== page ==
Architect's rendering of the proposed City of Champions revitalization project with 80,000-seat stadium in Inglewood. Courtesy Hollywood Park Land Co.
Architect’s rendering of the proposed City of Champions revitalization project with 80,000-seat stadium in Inglewood. Courtesy Hollywood Park Land Co.

As San Diego works to keep the Chargers, another new NFL stadium project is moving ahead in the Los Angeles suburb of Inglewood, where the City Council could approve plans Tuesday for an 80,000-seat stadium proposed by the owner of the St. Louis Rams.

The city clerk and the Los Angeles County Registrar-Recorder/County Clerk’s Office have verified petition signatures in support of the stadium proposed by Rams owner Stan Kroenke. That verification sends the initiative to the City Council, which can either adopt it outright, schedule another hearing within 10 days to adopt it or schedule a June 2 election on the issue.

Although Kroenke is behind the stadium effort, the Rams have not announced any plans to move to Southern California. City documents, however, note that approving the stadium “would provide the city with a unique ability to attract a National Football League franchise to Southern California.”

“It’s a multi-purpose sports and entertainment venue,” Chris Meany, senior vice president of Hollywood Park Land Co., said last month of the stadium proposal. “It is designed so you can play football there, you can play soccer there and you can hold also large-scale events there.”

“Our partner (Kroenke) owns a team among many, many, many, many, many other things he does,” Meany said. “The Kroenke group is one of the nation’s most successful developers of sports and entertainment venues. They have stadiums, arenas, music halls across the country and they have those venues in which they have their own teams operating and they have venues in which they lease them to other teams. This is just a real estate development business for them, separate and aside from what other businesses they might have, which do include sports franchises.”

The announcement of the stadium proposal, however, jumpstarted excitement about a possible NFL team returning to the Los Angeles area. That excitement hit new heights last week when the owners of the San Diego Chargers and Oakland Raiders announced that they were working together on a possible $1.7 billion stadium to share in Carson.

An executive with the Chargers said last week the two teams expedited their plans after Kroenke announced his stadium proposal in Inglewood.

The San Diego City Council will take up a proposed resolution Tuesday that states the city is “fully committed” to keeping the Chargers football team in San Diego. Mayor Kevin Faulconer met with the Chargers’ ownership over the weekend.

Development is already underway on a 238-acre retail, office, hotel and residential project at the Hollywood Park site, and that effort will continue regardless of whether the city or voters approve the addition of 60 more acres to the project to include the stadium. The additional land would also include a 6,000-seat “performance venue,” Meany said. The 4 million-square-foot Hollywood Park project was approved by the city in 2009.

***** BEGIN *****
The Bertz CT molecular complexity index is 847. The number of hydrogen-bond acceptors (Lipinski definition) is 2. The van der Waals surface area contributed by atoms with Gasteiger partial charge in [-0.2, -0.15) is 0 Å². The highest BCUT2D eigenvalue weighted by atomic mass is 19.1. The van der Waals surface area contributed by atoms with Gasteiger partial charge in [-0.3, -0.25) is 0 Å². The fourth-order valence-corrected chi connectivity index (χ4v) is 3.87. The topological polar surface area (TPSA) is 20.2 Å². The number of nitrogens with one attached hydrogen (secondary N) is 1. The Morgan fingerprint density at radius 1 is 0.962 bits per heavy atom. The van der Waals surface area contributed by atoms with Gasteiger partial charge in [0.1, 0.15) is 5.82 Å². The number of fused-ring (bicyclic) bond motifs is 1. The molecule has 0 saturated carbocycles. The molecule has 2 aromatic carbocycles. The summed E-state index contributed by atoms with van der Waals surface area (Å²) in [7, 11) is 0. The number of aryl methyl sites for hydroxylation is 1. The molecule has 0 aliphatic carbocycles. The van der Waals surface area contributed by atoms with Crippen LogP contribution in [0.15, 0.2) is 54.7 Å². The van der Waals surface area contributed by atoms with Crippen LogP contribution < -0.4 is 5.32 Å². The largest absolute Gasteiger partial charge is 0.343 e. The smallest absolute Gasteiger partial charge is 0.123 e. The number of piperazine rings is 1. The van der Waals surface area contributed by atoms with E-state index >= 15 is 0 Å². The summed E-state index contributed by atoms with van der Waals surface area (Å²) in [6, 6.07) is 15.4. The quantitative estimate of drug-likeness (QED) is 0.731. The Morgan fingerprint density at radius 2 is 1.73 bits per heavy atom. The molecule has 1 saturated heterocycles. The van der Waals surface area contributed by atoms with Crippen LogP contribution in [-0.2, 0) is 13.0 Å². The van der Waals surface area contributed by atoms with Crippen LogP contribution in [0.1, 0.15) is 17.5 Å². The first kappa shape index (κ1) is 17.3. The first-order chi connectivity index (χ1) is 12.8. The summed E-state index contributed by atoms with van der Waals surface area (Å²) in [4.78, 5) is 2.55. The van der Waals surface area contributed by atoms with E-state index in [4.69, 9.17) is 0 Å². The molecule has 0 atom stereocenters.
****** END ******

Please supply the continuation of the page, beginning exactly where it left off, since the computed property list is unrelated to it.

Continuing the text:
The Rams have been pushing for a new facility to replace the Edward Jones Dome, where the team plays. Kroenke’s Inglewood plans will likely ratchet up pressure on St. Louis to either strike a deal for a new stadium or watch the team return to Southern California, where it played from 1946 to 1994.

According to the initiative presented to Inglewood, the stadium project “would be funded entirely with private funds provided by the property owner developing the project. Inglewood residents and the city would pay no taxes or subsidies for stadium construction.” The developers estimate the project would generate at least $25 million in new revenue for the city.

Once the city begins collecting revenues from the site, however, “the initiative allows for a contingent reimbursement of public costs advanced by the landowner for public services and infrastructure” — such as widened sidewalks, water and sewer systems, public parks, street lights, traffic lights and other road improvements, according to the city. The reimbursements will be paid only after the city earns at least $25 million in tax revenue from the project each year.

In other words, if the city collects $30 million in tax revenue from the stadium in a year, the city would keep $25 million, and the remaining $5 million would be used to reimburse the developer for public infrastructure costs, according to the city. The reimbursements would continue until all of the developer’s up-front costs for public infrastructure have been covered, after which the city would keep all revenue from the project, according to city documents.

The city noted that the $25 million in revenue estimated for the city each year is roughly 30 percent of the city’s existing general fund budget.

City News Service contributed to this article.

Chris Jennewein

Chris Jennewein is Editor & Publisher of Times of San Diego.